Lani van Vuuren, Water Wheel
There is more to the brown, slimy stuff covering rocks and plants in rivers, wetlands and estuaries than meets the eye. Diatoms, the microscopic algae found in almost all aquatic and semi-aquatic habitats, are playing an increasingly important role in the assessment and monitoring of the health of South Africa’s water resources. Lani van Vuuren reports
Diatoms are one of the most common types of phytoplankton. They are delicate unicellular organisms that have a yellow-brown chloroplast (rather than a green chloroplast colour) that enables them to photosynthesise.
Dr Bill Harding of DH Consulting, a phytoplankton ecologist, explains that the cell walls (‘skeletons’) of diatoms are made of silica, almost like a glass house. The construction of the cell wall, called the frustule, consists of two halves (known as ‘valves’) that fit into each other like a pill box. These valves are ornamented by a variety of other structures.
Diatoms were discovered shortly after the invention of the microscope. It is reported that their varied shapes and beautiful ornamentation of their cell walls made the study of the diatoms and related siliceous organisms a favourite pursuit of the microscopical pioneers.
Interestingly, the frustules can persist in the environment long after the organisms have died. This attribute extends into fossil records and supports accurate historical and paleolimnological determinations of what conditions used to be like, making these algae a favourite tool of modern ecological and evolutionary researchers.
Diatoms and water quality
Within the last two decades diatom indices have gained considerable popularity throughout the world as a tool to provide an integrated reflection of water quality. Water quality assessment protocols based on the use of diatoms are well developed.
For example, diatoms are now a mandatory component of the European Water Directive Monitoring. Dr Harding explains that diatoms are primary producers located at the bottom of the food chain. Accordingly, their responses at this level (assemblages and type of species present, among others) reflect what is happening at the interface between the water they live in and the chemoautrophic response. “A change in nutrients, salinity, pH or a number of other factors will allow some members of the diatom community to grow and reproduce more quickly while others are outcompeted, thus the community composition as a whole changes in response to changes in environmental conditions.” Up to 70% of what happens in the water quality can be reflected in diatom assemblages.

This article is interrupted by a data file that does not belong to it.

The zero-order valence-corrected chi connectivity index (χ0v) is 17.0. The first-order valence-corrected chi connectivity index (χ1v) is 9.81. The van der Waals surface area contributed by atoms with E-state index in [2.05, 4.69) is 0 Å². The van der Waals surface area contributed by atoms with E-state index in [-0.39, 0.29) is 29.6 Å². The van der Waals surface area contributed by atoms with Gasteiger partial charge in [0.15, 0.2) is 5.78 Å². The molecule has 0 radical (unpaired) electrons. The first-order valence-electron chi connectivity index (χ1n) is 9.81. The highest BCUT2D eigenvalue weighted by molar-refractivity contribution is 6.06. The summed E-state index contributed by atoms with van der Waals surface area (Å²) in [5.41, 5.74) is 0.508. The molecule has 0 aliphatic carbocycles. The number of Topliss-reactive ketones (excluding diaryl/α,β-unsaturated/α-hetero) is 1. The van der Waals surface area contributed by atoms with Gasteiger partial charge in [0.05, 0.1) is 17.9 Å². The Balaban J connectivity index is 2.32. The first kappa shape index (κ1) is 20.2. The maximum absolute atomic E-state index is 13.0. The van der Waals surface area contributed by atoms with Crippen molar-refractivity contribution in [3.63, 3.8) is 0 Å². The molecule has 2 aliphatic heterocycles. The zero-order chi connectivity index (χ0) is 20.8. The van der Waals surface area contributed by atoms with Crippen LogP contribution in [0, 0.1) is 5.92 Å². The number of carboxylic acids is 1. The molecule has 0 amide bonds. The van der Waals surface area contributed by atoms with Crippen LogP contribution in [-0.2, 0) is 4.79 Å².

It is said that many aquatic systems being studied are not supported by good information on their water chemistries, and require fairly lengthy monitoring programmes to provide the same. One or two diatom samples per year can provide this. Unlike other biotic indices, diatom communities change in response to average water quality conditions rather than ‘spikes’ such as those brought on by pollution spills. They are also not washed away as easily as invertebrates, for example.
As Dr Harding points out, diatom indices can potentially be used in any river system. “Even ephemeral rivers may be monitored in dry periods as the diatom cells persist, and can be sampled after the river stops flowing.”
Another interesting characteristic of diatoms is that even though there is a high degree of endemism, many species are cosmopolitan or ‘multinational’. This means that in many cases, environmental conditions allow for the development of the same species in Europe as in Africa as in Australia and so forth. This is important as methodologies and results from these methodologies may be used to compare river systems across provinces, countries, and even continents sensitive to pollution should conditions favour them,” notes Dr Taylor.
This underlines the importance of conserving the integrity and health of water resources not only for larger aquatic species, such as fish, frogs and insects, but also for the tiny microorganisms that live in them. “Unlike larger animals, diatoms cannot be re-located to a new river or propagated as part of captive breeding programmes,” stresses Dr Taylor.